Safety and Efficacy Study of GC1008 to Treat Renal Cell Carcinoma or Malignant Melanoma

2014-08-27 03:43:21 | BioPortfolio


The purpose of this study is to determine the safety, tolerability, pharmacokinetics and pharmacodynamics of GC1008, a human anti-transforming growth factor-beta (TGFβ) monoclonal antibody in previously treated patients with locally advanced or metastatic renal cell carcinoma or malignant melanoma.


Transforming growth factor-beta (TGFβ) is a cytokine which is often over-expressed and over-produced by malignancies and has been implicated as an important factor in promoting the growth, progression, and metastatic potential of advanced cancers. In preclinical studies, TGFβ can act to promote tumor cell migration/invasiveness, influence tumor stroma (by increasing extracellular matrix production, cytokine secretion, and angiogenesis), and suppress anti-tumor immunity. The purpose of this study is to investigate the clinical use of GC1008, a human monoclonal antibody capable of binding and neutralizing all isoforms of TGFβ.

This is a Phase 1 multi-center, open-label, dose-escalation study designed to characterize the safety, tolerability, pharmacokinetic, pharmacodynamic, and potential anti-tumor activity of GC1008, in patients with histologically confirmed, locally advanced and surgically inoperable or metastatic renal cell carcinoma (RCC) or malignant melanoma. Patients with RCC must have failed at least 1 prior therapy and patients with renal cell carcinoma must have failed either sorafenib or sunitinib. Other qualifying prior therapies includes any medical, surgical, radiation or investigational approaches used for potential therapeutic benefit (but not for diagnostic purposes) in patients with advanced disease. Patients may receive up to 4 intravenous infusions of GC1008, and patients with stable disease, with an objective tumor response or with clinical benefit may be eligible to receive extended therapy. For part 2 of the study, only patients with malignant melanoma will be enrolled.

Study Design

Allocation: Non-Randomized, Endpoint Classification: Safety/Efficacy Study, Intervention Model: Single Group Assignment, Masking: Open Label, Primary Purpose: Treatment


Carcinoma, Renal Cell


GC1008 Human Anti Transforming Growth Factor _Beta (TGFβ) Monoclonal Antibody, GC1008 Human Anti Transforming Growth Factor _Beta (TGFβ) Monoclonal Antibody, GC1008 Human Anti Transforming Growth Factor _Beta (TGFβ) Monoclonal Antibody, GC1008 Human An


National Cancer Institute (NCI)
United States





Results (where available)

View Results


Published on BioPortfolio: 2014-08-27T03:43:21-0400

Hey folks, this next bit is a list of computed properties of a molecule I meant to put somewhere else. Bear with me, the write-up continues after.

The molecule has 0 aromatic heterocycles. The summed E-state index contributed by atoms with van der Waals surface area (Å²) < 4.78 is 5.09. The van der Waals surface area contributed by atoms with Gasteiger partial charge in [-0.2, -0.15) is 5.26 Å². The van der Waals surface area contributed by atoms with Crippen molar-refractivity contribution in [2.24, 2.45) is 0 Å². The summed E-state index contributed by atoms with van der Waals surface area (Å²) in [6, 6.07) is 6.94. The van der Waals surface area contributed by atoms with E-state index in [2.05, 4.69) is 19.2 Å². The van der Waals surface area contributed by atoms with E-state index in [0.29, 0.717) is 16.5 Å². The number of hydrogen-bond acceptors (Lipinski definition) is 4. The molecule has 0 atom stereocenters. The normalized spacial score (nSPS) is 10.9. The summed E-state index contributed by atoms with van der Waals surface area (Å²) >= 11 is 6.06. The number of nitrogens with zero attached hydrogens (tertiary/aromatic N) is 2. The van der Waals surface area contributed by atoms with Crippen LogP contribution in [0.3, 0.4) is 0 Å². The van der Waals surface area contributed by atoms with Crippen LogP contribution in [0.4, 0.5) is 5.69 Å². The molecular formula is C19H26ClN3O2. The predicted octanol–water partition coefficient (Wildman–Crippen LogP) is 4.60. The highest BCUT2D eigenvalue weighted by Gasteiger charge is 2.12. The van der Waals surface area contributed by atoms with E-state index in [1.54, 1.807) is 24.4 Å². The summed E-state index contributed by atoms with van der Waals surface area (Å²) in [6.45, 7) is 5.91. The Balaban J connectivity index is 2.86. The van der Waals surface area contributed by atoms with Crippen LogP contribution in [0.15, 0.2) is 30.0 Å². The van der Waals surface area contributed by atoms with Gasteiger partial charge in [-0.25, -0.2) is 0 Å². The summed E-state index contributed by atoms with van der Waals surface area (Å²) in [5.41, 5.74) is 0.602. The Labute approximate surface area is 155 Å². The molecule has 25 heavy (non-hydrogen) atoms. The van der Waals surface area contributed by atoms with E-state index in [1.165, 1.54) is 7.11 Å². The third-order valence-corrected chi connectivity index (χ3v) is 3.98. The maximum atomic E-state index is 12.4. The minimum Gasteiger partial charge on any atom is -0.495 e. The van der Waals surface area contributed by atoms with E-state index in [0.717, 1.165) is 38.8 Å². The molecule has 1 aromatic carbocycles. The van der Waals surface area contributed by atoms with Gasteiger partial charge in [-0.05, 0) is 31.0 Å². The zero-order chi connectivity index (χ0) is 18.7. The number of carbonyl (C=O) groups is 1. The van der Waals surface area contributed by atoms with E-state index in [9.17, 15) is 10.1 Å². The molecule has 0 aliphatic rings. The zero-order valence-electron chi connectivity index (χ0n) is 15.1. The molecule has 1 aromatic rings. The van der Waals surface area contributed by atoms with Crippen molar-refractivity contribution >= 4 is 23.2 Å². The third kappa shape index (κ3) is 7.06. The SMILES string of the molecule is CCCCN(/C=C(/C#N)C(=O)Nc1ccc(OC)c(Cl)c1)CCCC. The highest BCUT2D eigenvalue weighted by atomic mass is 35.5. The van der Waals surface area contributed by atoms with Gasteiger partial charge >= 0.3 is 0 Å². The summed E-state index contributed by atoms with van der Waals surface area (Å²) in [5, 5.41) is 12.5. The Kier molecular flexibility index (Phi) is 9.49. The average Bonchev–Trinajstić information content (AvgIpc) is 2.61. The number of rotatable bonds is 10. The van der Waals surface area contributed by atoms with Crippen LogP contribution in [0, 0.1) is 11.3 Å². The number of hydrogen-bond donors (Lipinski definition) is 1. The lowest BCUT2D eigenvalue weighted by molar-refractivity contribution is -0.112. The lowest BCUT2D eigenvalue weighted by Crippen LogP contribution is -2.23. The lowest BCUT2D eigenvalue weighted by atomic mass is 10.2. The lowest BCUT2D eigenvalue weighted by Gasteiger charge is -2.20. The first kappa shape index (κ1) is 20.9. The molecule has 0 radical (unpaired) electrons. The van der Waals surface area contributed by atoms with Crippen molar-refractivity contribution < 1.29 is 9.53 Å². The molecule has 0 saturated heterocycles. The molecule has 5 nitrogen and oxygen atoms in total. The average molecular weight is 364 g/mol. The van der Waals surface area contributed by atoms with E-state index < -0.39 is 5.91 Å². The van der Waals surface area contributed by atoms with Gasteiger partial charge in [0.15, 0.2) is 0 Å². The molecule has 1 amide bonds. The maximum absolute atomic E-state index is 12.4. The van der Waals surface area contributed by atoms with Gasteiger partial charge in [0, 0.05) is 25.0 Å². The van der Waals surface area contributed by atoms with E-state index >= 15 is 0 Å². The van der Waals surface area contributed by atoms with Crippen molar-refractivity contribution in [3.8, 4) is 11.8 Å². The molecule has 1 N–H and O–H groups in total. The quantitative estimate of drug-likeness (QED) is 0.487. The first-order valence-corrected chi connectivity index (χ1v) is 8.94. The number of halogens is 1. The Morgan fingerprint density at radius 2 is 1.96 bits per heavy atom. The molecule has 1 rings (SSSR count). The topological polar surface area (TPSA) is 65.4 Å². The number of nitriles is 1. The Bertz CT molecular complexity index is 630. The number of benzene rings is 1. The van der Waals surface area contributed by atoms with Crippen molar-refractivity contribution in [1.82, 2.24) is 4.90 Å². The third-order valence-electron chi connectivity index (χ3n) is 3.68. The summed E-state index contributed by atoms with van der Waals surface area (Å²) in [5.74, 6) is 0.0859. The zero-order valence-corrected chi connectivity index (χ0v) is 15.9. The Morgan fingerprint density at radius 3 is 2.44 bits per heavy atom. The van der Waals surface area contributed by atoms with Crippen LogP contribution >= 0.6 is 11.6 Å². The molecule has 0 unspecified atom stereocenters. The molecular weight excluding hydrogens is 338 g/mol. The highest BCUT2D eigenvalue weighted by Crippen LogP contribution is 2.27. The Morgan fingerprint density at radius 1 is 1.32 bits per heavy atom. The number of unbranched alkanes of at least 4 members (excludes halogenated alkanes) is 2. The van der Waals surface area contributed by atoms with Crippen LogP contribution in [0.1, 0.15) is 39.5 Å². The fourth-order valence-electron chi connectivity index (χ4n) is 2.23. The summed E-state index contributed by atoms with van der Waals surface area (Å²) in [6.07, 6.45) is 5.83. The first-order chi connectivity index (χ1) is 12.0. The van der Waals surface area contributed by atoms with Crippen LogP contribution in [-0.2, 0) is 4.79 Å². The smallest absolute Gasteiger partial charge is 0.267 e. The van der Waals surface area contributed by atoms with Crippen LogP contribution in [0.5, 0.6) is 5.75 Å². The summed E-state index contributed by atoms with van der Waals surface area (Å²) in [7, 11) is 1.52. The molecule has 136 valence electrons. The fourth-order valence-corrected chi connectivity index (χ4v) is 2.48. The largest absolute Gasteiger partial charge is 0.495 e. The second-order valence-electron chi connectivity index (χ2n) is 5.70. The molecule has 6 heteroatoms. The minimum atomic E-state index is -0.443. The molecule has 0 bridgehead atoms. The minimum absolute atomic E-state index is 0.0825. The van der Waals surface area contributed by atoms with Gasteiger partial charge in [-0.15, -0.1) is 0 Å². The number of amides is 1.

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Medical and Biotech [MESH] Definitions

Cell-surface proteins that bind transforming growth factor beta and trigger changes influencing the behavior of cells. Two types of transforming growth factor receptors have been recognized. They differ in affinity for different members of the transforming growth factor beta family and in cellular mechanisms of action.

Hormonally active polypeptides that can induce the transformed phenotype when added to normal, non-transformed cells. They have been found in culture fluids from retrovirally transformed cells and in tumor-derived cells as well as in non-neoplastic sources. Their transforming activities are due to the simultaneous action of two otherwise unrelated factors, TRANSFORMING GROWTH FACTOR ALPHA and TRANSFORMING GROWTH FACTOR BETA.

A subtype of transforming growth factor beta that is synthesized by a wide variety of cells. It is synthesized as a precursor molecule that is cleaved to form mature TGF-beta 1 and TGF-beta1 latency-associated peptide. The association of the cleavage products results in the formation a latent protein which must be activated to bind its receptor. Defects in the gene that encodes TGF-beta1 are the cause of CAMURATI-ENGELMANN SYNDROME.

A large family of cell regulatory proteins which are structurally related to TRANSFORMING GROWTH FACTOR BETA. The superfamily is subdivided into at least three related protein families: BONE MORPHOGENETIC PROTEINS; GROWTH DIFFERENTIATION FACTORS; and TRANSFORMING GROWTH FACTORS.

A factor synthesized in a wide variety of tissues. It acts synergistically with TGF-alpha in inducing phenotypic transformation and can also act as a negative autocrine growth factor. TGF-beta has a potential role in embryonal development, cellular differentiation, hormone secretion, and immune function. TGF-beta is found mostly as homodimer forms of separate gene products TGF-beta1, TGF-beta2 or TGF-beta3. Heterodimers composed of TGF-beta1 and 2 (TGF-beta1.2) or of TGF-beta2 and 3 (TGF-beta2.3) have been isolated. The TGF-beta proteins are synthesized as precursor proteins.

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